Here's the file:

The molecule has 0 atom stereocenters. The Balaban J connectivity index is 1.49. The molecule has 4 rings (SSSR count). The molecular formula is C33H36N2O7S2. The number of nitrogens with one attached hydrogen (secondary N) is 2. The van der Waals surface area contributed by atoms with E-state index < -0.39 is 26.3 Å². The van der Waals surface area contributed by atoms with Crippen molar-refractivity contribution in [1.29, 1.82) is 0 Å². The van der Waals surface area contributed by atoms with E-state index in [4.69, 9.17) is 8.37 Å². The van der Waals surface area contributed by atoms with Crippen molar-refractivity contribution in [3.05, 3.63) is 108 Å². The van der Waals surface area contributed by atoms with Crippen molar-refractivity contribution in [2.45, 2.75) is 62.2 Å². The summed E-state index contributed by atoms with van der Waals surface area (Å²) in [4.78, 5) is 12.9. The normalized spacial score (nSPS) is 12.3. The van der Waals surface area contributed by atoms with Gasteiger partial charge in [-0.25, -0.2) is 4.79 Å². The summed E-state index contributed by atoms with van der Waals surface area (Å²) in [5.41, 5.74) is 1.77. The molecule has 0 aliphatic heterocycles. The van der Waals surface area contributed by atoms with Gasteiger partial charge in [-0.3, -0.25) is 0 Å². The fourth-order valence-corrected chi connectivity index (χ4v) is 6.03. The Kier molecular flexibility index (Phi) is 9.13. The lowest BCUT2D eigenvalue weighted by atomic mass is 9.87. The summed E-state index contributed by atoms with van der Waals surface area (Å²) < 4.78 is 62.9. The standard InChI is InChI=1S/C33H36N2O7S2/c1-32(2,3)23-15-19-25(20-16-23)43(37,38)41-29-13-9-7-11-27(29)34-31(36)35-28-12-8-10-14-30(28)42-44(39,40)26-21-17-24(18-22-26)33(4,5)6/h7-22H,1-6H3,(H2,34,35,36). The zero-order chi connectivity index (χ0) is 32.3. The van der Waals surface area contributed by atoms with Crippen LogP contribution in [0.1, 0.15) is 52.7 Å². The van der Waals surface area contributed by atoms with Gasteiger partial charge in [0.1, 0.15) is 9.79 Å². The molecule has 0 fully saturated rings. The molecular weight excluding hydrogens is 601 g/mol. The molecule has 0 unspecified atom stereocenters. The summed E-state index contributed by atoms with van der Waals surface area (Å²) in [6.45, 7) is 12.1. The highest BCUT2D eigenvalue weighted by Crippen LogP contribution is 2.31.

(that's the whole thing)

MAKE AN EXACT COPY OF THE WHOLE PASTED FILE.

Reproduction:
The molecule has 0 atom stereocenters. The Balaban J connectivity index is 1.49. The molecule has 4 rings (SSSR count). The molecular formula is C33H36N2O7S2. The number of nitrogens with one attached hydrogen (secondary N) is 2. The van der Waals surface area contributed by atoms with E-state index < -0.39 is 26.3 Å². The van der Waals surface area contributed by atoms with Crippen molar-refractivity contribution in [1.29, 1.82) is 0 Å². The van der Waals surface area contributed by atoms with E-state index in [4.69, 9.17) is 8.37 Å². The van der Waals surface area contributed by atoms with Crippen molar-refractivity contribution in [3.05, 3.63) is 108 Å². The van der Waals surface area contributed by atoms with Crippen molar-refractivity contribution in [2.45, 2.75) is 62.2 Å². The summed E-state index contributed by atoms with van der Waals surface area (Å²) in [4.78, 5) is 12.9. The normalized spacial score (nSPS) is 12.3. The van der Waals surface area contributed by atoms with Gasteiger partial charge in [-0.25, -0.2) is 4.79 Å². The summed E-state index contributed by atoms with van der Waals surface area (Å²) in [5.41, 5.74) is 1.77. The molecule has 0 aliphatic heterocycles. The van der Waals surface area contributed by atoms with Gasteiger partial charge in [-0.3, -0.25) is 0 Å². The fourth-order valence-corrected chi connectivity index (χ4v) is 6.03. The Kier molecular flexibility index (Phi) is 9.13. The lowest BCUT2D eigenvalue weighted by atomic mass is 9.87. The summed E-state index contributed by atoms with van der Waals surface area (Å²) < 4.78 is 62.9. The standard InChI is InChI=1S/C33H36N2O7S2/c1-32(2,3)23-15-19-25(20-16-23)43(37,38)41-29-13-9-7-11-27(29)34-31(36)35-28-12-8-10-14-30(28)42-44(39,40)26-21-17-24(18-22-26)33(4,5)6/h7-22H,1-6H3,(H2,34,35,36). The zero-order chi connectivity index (χ0) is 32.3. The van der Waals surface area contributed by atoms with Crippen LogP contribution in [0.1, 0.15) is 52.7 Å². The van der Waals surface area contributed by atoms with Gasteiger partial charge in [0.1, 0.15) is 9.79 Å². The molecule has 0 fully saturated rings. The molecular weight excluding hydrogens is 601 g/mol. The molecule has 0 unspecified atom stereocenters. The summed E-state index contributed by atoms with van der Waals surface area (Å²) in [6.45, 7) is 12.1. The highest BCUT2D eigenvalue weighted by Crippen LogP contribution is 2.31.